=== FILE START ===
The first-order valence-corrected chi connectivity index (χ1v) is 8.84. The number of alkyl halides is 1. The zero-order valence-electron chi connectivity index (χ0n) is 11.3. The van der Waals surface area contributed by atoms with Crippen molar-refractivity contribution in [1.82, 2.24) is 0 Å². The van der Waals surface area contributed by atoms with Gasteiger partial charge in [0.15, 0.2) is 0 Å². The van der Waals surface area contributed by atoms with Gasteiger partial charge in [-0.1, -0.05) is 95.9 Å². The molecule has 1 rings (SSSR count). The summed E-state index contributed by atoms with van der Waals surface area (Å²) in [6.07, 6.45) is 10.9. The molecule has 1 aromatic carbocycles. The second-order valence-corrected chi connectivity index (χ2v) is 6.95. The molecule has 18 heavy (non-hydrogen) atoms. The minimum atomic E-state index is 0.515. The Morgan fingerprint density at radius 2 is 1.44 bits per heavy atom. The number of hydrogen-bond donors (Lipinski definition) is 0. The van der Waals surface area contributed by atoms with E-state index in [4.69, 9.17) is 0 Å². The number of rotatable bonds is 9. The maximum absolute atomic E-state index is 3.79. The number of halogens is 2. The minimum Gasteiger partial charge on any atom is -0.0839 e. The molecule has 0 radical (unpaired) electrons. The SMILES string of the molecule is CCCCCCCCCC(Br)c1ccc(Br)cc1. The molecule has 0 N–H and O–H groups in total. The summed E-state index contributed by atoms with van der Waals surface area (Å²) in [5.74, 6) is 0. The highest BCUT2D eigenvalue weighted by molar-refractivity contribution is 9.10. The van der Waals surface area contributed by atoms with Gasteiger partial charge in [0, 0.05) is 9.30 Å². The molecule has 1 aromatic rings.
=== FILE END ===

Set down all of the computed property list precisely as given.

The first-order valence-corrected chi connectivity index (χ1v) is 8.84. The number of alkyl halides is 1. The zero-order valence-electron chi connectivity index (χ0n) is 11.3. The van der Waals surface area contributed by atoms with Crippen molar-refractivity contribution in [1.82, 2.24) is 0 Å². The van der Waals surface area contributed by atoms with Gasteiger partial charge in [0.15, 0.2) is 0 Å². The van der Waals surface area contributed by atoms with Gasteiger partial charge in [-0.1, -0.05) is 95.9 Å². The molecule has 1 rings (SSSR count). The summed E-state index contributed by atoms with van der Waals surface area (Å²) in [6.07, 6.45) is 10.9. The molecule has 1 aromatic carbocycles. The second-order valence-corrected chi connectivity index (χ2v) is 6.95. The molecule has 18 heavy (non-hydrogen) atoms. The minimum atomic E-state index is 0.515. The Morgan fingerprint density at radius 2 is 1.44 bits per heavy atom. The number of hydrogen-bond donors (Lipinski definition) is 0. The van der Waals surface area contributed by atoms with E-state index in [4.69, 9.17) is 0 Å². The number of rotatable bonds is 9. The maximum absolute atomic E-state index is 3.79. The number of halogens is 2. The minimum Gasteiger partial charge on any atom is -0.0839 e. The molecule has 0 radical (unpaired) electrons. The SMILES string of the molecule is CCCCCCCCCC(Br)c1ccc(Br)cc1. The molecule has 0 N–H and O–H groups in total. The summed E-state index contributed by atoms with van der Waals surface area (Å²) in [5.74, 6) is 0. The highest BCUT2D eigenvalue weighted by molar-refractivity contribution is 9.10. The van der Waals surface area contributed by atoms with Gasteiger partial charge in [0, 0.05) is 9.30 Å². The molecule has 1 aromatic rings.